Office for the Prevention of Domestic Violence

Information for Professionals

Mental Health

Screening for Domestic Violence in Mental Health Settings

Do not assume that all abusers are men or that all victims are women.
Asking about Abusiveness

Our usual ways of understanding heterosexual domestic violence, combined with traditional ideas about gender, can stop you from recognizing female abusers and helping male victims.  Rather than rely on gender stereotypes, you should ask both men and women about both their partner’s behavior and their own, and pay attention to the behavioral and non-verbal cues you get while they are talking with you.  Recognize that most abusers are male, but do not assume that all abusers are men or that all victims are women.

Screening for abusiveness is particularly important with LGBTQ people seeking service, because there is a heightened risk of abusers posing as victims and accessing shelter.  “What would happen if we offered the wrong services to the wrong person? We could place the survivor in danger or in jail and potentially send the message that it was their fault the abuse happened. We could also place the abuser in support services that validate the abuser and tell them they are not to blame for the abuse. We might place the abuser in a confidential shelter or help the abuser get a restraining order against a survivor. This could help the abuser find the survivor or turn a survivor away from services that they need. If we give the wrong services to the wrong person because we are not screening, people get hurt.”1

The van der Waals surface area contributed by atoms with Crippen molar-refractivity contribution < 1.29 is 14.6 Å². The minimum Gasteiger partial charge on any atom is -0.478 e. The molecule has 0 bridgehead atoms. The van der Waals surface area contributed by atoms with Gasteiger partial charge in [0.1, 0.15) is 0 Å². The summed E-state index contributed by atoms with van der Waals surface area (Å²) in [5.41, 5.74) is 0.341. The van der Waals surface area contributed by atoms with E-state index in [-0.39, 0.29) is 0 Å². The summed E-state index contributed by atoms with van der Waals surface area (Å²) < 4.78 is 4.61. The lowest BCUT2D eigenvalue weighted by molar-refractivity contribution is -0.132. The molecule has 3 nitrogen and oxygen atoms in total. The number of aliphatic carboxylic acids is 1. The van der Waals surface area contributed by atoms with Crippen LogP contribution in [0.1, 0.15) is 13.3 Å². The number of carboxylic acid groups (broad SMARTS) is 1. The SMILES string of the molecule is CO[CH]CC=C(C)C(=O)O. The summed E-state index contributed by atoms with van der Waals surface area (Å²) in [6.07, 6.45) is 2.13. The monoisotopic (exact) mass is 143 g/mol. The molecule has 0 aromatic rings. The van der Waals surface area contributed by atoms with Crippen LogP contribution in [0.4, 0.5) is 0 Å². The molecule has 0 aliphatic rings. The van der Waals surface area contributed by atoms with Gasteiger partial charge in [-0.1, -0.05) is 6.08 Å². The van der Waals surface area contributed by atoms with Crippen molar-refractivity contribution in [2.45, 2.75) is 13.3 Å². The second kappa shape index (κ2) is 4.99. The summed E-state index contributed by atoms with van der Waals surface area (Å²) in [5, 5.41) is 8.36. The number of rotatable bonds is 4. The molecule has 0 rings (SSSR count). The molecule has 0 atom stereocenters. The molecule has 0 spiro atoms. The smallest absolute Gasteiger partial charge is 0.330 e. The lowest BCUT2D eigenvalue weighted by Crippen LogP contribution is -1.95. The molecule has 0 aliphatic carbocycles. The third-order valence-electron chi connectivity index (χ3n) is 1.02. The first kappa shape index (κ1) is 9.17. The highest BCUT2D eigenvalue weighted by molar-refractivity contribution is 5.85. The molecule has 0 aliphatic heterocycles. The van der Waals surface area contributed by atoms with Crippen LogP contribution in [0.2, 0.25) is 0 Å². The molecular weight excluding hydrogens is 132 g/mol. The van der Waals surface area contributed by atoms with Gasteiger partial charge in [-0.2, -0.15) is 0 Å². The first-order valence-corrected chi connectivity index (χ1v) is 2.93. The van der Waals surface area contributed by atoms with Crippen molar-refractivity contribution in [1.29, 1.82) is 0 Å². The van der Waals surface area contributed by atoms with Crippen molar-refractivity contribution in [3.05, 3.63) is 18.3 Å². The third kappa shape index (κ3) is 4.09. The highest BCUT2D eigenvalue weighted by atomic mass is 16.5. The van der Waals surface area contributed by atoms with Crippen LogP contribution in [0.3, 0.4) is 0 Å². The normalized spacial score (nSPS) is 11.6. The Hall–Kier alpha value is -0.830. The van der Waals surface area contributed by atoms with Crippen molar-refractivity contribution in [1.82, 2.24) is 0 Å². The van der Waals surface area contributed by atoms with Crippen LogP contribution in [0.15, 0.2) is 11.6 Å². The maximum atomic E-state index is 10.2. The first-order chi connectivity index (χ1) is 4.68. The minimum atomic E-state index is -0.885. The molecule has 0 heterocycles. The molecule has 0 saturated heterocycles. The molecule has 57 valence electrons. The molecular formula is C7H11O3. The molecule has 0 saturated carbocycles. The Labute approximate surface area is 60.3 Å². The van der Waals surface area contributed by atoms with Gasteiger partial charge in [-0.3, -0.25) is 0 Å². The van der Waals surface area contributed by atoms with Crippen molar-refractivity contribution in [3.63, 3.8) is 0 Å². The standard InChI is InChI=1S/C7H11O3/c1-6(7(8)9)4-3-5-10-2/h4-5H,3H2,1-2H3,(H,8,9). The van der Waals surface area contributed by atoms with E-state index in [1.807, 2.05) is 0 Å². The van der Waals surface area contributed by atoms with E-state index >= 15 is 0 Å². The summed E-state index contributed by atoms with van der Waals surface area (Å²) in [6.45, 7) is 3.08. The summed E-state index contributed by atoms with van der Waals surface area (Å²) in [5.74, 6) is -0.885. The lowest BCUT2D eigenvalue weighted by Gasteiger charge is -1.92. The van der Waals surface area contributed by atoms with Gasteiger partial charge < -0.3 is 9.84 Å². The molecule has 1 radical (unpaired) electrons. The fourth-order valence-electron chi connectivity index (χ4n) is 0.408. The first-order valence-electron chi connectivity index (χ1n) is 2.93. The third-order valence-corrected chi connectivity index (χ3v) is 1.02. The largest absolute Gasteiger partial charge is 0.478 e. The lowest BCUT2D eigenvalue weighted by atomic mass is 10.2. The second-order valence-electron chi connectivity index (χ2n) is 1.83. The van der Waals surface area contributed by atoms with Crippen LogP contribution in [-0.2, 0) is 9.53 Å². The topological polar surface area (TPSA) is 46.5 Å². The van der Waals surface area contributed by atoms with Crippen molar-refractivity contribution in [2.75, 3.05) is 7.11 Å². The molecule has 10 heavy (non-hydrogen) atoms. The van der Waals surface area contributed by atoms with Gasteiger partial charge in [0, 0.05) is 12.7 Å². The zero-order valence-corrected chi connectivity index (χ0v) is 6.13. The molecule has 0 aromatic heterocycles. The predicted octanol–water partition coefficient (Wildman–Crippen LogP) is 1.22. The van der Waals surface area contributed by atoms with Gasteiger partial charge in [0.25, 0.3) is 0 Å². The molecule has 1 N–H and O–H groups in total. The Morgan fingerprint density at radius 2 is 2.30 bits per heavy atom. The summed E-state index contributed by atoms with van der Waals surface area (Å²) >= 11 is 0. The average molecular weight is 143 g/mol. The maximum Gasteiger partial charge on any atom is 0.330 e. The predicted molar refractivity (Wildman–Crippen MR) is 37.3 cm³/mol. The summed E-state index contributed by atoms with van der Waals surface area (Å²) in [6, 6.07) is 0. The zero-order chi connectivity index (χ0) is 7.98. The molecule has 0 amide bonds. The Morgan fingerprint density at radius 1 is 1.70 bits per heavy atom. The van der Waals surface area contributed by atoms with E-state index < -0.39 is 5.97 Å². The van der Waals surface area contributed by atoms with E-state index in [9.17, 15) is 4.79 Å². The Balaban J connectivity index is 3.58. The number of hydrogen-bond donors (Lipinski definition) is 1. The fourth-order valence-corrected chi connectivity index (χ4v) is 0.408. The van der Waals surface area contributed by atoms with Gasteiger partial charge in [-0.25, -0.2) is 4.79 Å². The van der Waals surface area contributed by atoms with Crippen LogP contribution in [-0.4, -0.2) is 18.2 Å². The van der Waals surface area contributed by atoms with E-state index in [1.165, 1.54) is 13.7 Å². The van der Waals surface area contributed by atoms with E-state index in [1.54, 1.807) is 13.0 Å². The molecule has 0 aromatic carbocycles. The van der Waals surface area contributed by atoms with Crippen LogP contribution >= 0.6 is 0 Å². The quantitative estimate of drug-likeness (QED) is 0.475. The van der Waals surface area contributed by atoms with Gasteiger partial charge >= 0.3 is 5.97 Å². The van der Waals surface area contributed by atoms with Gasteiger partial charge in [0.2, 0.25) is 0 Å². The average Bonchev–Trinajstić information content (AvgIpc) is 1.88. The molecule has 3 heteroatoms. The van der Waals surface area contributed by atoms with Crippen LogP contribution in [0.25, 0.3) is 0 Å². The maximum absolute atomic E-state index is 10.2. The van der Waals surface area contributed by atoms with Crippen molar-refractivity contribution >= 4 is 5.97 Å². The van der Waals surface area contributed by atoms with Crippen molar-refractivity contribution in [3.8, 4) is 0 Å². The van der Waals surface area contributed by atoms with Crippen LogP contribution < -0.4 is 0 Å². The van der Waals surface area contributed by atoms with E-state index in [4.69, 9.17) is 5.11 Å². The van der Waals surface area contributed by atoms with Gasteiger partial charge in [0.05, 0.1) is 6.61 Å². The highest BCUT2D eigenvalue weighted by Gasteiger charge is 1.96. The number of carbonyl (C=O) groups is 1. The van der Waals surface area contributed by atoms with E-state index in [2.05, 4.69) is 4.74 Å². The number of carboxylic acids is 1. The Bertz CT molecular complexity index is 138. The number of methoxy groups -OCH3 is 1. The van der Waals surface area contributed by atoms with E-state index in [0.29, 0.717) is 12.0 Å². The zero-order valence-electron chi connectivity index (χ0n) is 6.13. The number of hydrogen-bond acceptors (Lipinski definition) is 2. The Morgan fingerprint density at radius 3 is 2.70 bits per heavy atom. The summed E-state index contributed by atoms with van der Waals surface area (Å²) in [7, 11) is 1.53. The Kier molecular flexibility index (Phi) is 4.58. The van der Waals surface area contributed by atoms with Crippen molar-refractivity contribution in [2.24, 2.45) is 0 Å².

After hearing whatever the client tells you about being abused, you can ask tactfully about their own behavior.  Again – put the questions in context. 

Pay attention to red flags for abusiveness.

Recognize the limits of your knowledge. There is no way to know for sure that someone is not abusive to their partner, because batterers are skilled manipulators.


  1. The Network/La Red (2010). Open Minds, Open Doors:  Transforming Domestic Violence Programs to Include LGBTQ Survivors, p 48